Originally Posted by gardenpearl View Post
That article about summarizes some things I've heard from people who moved back up north.

Another article I read in the NY Times several years ago mentioned one more reason. People move to Fla when they retire and are still relatively healthy. They then get older, into their 70's and 80's, and have health problems. Their kids say if they want them to help out the parents must move back up north, because the kids cannot leave their jobs and come to Fla. to take care of them.

Basically I think if you have a lot of connections, kids, friends, etc. and like your old community, moving may turn out to be a big mistake.
Yes this is what happened to several older couples we know. They ended up moving back to TN. Fortunately before the price of homes there crashed.
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Old 01-26-2011, 02:38 PM
 
Location: Near Nashville TN
7,201 posts, read 13,937,575 times
Reputation: 5434
Quote:
Originally Posted by seain dublin View Post
Exactly. And people who retire to a new state(in this case Florida) make more "acquaintances" than they do real friends.

When they retire and are still healthy there are people to go out to dinner with and the movies and play golf.

But when problems come up regarding health, good luck with the "friends".

They will disappear.
Yes! We've heard this SAME THING from people who left FL and moved back home and from several still living there. I've heard some depressing things this past year but am grateful people have been honest with me. As for friends... the friends you make there are very superficial I was told. Fair weather friends. Nothing like the ones you leave behind that you've known for years. After awhile they felt very isolated and the lack of connections had a depressing effect on them.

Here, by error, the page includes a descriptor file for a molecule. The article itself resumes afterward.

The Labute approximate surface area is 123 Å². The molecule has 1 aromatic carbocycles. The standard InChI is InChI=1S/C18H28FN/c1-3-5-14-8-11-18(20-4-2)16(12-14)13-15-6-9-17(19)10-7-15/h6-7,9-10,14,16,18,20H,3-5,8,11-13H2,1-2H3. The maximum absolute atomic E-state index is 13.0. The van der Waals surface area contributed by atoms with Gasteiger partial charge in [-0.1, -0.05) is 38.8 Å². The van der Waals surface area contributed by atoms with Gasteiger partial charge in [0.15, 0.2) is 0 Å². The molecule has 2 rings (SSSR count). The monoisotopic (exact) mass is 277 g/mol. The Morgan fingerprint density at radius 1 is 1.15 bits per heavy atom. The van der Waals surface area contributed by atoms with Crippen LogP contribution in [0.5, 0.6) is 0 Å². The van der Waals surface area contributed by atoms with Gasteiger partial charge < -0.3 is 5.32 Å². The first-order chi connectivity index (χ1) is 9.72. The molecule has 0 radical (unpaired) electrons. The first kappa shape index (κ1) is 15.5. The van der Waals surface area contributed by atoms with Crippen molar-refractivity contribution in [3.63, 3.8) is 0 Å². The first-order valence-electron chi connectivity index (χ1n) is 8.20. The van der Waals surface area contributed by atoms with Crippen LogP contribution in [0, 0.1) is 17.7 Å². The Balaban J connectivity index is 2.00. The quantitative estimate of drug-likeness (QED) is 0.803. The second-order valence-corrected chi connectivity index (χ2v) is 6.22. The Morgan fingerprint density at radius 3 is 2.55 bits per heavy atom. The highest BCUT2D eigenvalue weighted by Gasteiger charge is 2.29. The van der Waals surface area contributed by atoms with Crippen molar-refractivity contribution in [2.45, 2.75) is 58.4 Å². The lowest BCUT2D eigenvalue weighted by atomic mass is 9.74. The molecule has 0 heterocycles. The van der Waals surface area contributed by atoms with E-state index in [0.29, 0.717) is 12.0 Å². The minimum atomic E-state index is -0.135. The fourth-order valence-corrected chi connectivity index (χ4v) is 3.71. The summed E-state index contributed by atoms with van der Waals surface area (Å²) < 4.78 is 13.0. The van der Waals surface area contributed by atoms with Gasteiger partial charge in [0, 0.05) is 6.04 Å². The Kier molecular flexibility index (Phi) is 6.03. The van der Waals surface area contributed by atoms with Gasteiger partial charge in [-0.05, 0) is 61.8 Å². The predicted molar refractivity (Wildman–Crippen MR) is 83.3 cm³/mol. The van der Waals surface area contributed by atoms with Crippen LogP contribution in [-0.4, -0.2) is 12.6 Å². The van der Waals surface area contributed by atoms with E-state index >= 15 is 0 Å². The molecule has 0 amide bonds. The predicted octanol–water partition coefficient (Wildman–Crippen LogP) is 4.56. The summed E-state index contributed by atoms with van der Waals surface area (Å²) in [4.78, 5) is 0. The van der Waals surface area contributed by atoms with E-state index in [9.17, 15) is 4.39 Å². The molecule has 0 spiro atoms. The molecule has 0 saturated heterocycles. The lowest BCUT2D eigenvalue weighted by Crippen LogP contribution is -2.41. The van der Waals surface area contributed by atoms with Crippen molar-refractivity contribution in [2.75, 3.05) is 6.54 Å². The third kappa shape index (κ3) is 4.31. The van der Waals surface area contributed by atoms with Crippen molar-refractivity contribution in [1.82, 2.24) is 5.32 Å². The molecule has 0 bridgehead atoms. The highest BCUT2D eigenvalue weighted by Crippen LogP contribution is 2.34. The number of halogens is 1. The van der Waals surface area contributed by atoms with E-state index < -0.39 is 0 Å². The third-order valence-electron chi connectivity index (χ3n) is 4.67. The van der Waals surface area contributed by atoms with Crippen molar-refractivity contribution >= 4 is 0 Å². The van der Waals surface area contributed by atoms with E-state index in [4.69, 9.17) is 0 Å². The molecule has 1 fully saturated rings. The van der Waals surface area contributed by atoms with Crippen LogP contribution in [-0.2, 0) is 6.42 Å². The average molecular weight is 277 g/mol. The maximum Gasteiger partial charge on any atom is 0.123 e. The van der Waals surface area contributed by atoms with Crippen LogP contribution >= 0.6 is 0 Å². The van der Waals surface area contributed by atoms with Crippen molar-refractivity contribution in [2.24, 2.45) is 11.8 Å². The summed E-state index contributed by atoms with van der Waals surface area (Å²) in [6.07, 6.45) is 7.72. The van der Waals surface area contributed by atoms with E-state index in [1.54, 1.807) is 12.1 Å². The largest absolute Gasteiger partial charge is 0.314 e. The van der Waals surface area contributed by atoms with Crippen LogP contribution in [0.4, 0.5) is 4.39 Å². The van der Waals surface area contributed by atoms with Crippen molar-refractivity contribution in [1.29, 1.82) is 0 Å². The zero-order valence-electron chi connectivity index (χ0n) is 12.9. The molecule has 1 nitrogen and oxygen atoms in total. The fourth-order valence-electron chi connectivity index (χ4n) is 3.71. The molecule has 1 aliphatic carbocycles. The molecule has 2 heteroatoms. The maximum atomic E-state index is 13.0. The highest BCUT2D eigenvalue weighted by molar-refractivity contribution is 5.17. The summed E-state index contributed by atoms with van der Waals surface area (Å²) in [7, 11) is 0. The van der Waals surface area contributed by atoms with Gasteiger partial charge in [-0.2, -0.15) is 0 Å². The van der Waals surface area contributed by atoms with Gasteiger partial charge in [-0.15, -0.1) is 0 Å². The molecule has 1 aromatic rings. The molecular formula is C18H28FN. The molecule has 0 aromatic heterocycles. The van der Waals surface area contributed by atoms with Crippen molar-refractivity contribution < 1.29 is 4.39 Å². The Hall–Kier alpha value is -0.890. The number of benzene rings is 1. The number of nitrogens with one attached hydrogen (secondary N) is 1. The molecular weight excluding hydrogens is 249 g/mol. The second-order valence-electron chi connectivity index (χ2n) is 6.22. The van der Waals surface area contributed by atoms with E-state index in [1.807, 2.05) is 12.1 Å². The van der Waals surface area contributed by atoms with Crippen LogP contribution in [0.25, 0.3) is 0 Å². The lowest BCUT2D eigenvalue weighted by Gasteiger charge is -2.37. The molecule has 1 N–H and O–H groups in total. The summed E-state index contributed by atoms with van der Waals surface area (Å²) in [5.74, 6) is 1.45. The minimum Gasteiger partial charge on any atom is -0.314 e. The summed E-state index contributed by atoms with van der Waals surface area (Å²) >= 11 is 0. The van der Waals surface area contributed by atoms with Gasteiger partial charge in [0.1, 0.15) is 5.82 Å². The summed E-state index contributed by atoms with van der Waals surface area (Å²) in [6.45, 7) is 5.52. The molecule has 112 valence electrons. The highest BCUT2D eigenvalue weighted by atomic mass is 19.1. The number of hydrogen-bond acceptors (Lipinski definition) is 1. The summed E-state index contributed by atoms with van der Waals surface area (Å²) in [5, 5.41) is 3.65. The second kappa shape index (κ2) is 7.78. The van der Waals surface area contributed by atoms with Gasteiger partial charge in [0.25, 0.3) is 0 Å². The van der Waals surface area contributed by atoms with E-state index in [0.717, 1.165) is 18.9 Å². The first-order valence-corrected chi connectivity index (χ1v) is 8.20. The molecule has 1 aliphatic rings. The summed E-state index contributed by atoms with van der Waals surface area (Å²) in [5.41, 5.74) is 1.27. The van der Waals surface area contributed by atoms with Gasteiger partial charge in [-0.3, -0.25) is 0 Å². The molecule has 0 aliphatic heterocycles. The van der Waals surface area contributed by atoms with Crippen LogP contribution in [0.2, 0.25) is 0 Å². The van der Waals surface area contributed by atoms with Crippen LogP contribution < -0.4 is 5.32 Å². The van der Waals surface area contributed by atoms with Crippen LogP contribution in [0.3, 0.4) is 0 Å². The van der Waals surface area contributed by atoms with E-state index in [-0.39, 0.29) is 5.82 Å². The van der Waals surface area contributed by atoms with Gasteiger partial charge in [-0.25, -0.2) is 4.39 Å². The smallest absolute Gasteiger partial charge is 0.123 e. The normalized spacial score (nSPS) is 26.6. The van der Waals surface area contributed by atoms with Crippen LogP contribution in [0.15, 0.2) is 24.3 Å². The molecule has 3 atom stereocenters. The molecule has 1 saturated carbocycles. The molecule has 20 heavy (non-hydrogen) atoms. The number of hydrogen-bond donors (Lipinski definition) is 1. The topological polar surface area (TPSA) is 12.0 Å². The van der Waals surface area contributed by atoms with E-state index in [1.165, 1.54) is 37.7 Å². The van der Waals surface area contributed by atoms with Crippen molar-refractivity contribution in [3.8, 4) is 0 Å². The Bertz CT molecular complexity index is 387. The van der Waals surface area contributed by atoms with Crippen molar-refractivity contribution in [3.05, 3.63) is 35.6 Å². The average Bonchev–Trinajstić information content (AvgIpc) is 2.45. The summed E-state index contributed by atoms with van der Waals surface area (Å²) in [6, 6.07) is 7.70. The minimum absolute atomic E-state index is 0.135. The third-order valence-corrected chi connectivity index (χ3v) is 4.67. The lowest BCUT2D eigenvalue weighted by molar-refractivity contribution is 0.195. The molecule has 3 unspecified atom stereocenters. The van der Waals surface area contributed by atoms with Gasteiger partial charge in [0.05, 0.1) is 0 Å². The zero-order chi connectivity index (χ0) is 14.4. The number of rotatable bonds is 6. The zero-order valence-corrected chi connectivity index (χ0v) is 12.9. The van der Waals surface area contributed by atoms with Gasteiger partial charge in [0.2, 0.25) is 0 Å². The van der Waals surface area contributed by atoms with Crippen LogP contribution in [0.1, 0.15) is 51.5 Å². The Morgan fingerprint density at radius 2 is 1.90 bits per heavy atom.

Only one couple we know is happy there in FL but they're wealthy and still in excellent health. They're constantly visiting family up north. And they're able to flee the heat and humidity in summer by traveling at that time. The paid help does everything but wipe their behinds. Few of us are in that situation.
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Old 01-26-2011, 03:05 PM
 
Location: Lemon Bay, Englewood, FL
3,178 posts, read 5,527,929 times
Reputation: 1165
Quote:
Originally Posted by =^..^= View Post
Only one couple we know is happy there in FL but they're wealthy and still in excellent health. They're constantly visiting family up north. And they're able to flee the heat and humidity in summer by traveling at that time. The paid help does everything but wipe their behinds. Few of us are in that situation.
We are an early-30s working couple (certainly not wealthy) that are VERY happy here!
We miss people incredibly, but we can fly non-stop from Punta Gorda to MI for under $200 RT (sometimes under $100!), so we go back a couple times a year, and friends/family come here a lot. I think we have people here at least one week each month!
It's not for everyone, but for us we thought, WHY wait until retirement??
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Old 01-26-2011, 08:06 PM
 
Location: Florida and CT
641 posts, read 1,397,122 times
Reputation: 345
I think those that move when younger and still working have the best chance at being happy with it. It's easier to adjust when you have work and kids as a way of interacting and meeting people. When you think about it, most retired people have made friends in their old communities over a span of 30 years or so. It's tough to recreate that in a few years after moving someplace new, especially if you aren't working.

I already have some friends in Florida, so my only concern in moving here would be the healthcare. I know what I have up north, but I don't know what I'd have in Florida.

Also, I wonder if medicare may be overburdened with senior baby boomers in Florida in future years, and what ramifications that could have.
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Old 01-26-2011, 08:09 PM
 
440 posts, read 1,000,222 times
Reputation: 222
Unfortunately, it's very true that as we age and develop medical issues we want close family around. My inlaws were very happy until my MIL developed Alzheimers. My inlaws needed us to help manage their affairs and moved back up north. However they were very happy in Florida from age 55-82- that's a pretty good run.They also found that the close friends and relatives in Fl started dying off or were moving closer to their families. It was not so much superficial relationships. I look at it as more a life stage that we all unfortunately go through and does not reflect negatively on Florida.